In each of our strains, the LacI O2 binding site is present near the promoter (see Figure 3). We reintroduce the repressor into our strains by integrating a cassette into the genome which expresses LacI. Specific LacI concentrations are obtained through modulation of the ribosomal binding sequence of the LacI gene. Using this process we create unique strains with average LacI copy numbers between and repressors per cell. Using equation 8, we can make parameter-free predictions for the overall level of gene expression as a function of promoter strength, repressor binding strength and repressor copy number for the simple repression architecture. In Figure 7A, we show a comparison between predicted and measured protein expression in the case of simple repression, as a function of repressor copy number and of predicted promoter binding strength (using from the “model” column of Figure 3, and as found in Ref. [2]). Our measurements (using the same LacZ assay as for the constitutive data above) for three distinct promoters along with data from the lacUV5 promoter (from Ref. [2]) are shown as points color coded by expression level; Figure 7B shows the same comparison between theory and experiment collapsed along the promoter-strength axis. Each color represents a different promoter strength, with points representing measurements and the solid line representing the theoretical prediction for that promoter.

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Figure 7. Gene expression in the simple repression case.

(A) Solid surface: predicted gene expression of equation 7 as a function of repressor copy number and RNAP binding energy . Data points represent measurements of gene expression in a strain with a given promoter and repressor copy number. (B) Data from part (A) collapsed onto the RNAP binding energy axis. The solid lines are the zero parameter predictions from the theory in equation 7 using predicted from the position-weight matrix in Figure 2 (numerical values listed in Figure 3 under “model”). There is a systematic deviation between the theory and the experimental data which is inherited from the imperfect prediction of by the RNAP binding strength model (illustrated schematically in Figure 6. In (c) the same data are shown after we have corrected to fall on the theory fit line based on the constitutive expression (numerical values listed in Figure 3 under “LacZ”). Here we see that by correcting for the initial uncertainty in the binding energy prediction we observe good agreement between the theory and experimental data which indicates that our designed promoters function as expected even in a different regulatory context.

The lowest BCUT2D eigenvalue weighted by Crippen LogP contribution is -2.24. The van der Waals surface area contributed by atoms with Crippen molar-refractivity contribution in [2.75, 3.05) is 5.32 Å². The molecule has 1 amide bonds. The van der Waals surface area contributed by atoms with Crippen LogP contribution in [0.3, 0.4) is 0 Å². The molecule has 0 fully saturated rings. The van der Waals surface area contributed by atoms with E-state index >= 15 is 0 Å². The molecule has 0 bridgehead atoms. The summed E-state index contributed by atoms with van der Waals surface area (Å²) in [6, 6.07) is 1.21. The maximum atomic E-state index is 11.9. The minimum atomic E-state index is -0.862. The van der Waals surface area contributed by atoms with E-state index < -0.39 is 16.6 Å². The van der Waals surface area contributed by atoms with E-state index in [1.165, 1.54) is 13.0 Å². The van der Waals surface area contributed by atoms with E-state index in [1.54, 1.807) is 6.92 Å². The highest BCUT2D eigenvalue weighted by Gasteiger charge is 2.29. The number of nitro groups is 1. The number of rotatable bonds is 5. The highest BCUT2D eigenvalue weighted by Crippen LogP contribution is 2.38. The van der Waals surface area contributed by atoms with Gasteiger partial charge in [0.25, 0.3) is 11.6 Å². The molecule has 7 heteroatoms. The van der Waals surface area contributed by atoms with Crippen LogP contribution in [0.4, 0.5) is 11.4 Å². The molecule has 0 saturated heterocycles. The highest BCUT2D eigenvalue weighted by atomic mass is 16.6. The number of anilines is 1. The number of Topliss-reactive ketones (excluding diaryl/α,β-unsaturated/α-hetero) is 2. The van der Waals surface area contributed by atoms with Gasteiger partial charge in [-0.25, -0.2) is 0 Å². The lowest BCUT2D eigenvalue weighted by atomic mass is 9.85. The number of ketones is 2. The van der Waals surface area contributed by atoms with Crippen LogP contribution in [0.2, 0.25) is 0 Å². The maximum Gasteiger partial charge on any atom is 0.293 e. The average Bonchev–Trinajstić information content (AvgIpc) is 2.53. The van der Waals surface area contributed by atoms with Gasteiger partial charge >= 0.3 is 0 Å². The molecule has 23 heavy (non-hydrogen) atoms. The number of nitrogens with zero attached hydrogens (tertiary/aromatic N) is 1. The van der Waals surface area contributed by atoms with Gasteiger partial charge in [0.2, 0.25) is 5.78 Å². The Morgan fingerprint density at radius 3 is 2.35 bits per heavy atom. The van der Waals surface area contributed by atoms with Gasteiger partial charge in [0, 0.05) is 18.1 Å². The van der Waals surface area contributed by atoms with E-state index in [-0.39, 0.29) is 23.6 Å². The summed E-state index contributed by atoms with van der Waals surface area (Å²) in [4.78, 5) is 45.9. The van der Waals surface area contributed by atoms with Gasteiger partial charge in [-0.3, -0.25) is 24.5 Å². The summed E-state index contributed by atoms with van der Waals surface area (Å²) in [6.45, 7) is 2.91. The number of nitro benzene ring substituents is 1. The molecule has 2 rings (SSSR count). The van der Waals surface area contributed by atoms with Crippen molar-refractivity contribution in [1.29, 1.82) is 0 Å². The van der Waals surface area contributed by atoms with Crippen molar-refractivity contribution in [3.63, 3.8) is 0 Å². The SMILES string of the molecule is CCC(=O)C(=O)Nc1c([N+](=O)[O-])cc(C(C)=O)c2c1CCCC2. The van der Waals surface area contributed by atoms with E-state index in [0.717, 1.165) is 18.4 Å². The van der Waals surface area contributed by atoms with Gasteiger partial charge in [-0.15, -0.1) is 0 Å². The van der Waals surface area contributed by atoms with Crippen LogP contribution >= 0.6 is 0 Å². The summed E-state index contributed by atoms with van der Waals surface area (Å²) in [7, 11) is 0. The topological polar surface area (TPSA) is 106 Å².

doi:10.1371/journal.pcbi.1002811.g007

The data in Figure 7B show a clear trend, for any one promoter, to either over or under predict the expression as was sketched in Figure 6. We attribute this to imperfect predictive powers of the RNAP binding energy model from Kinney et al (shown in Figure 2) [20]: if the thermodynamic theory underpredicts the measured expression at R = 0 using the model value for the RNAP binding energy (for instance, the magenta point in Figure 5A), the theory will continue to underpredict the measured expression as repressors are added (as seen for the magenta points in Figure 7B). In Figure 7(C) we show the result of using the measured RNAP binding energies (from the column labelled “LacZ” in Figure 3) for the promoter binding strength and the accordance between theory and experimental data is evident. It is clear from these measurements that our promoter library exhibits the kind of “transferability” required in order to use them in different regulatory contexts. In particular, the comparison between theory and experiment is very favorable even for the repressed architectures and the imperfect agreement is actually primarily an inheritance of the imperfect accord between theory and experiment for the unregulated promoters themselves.

Discussion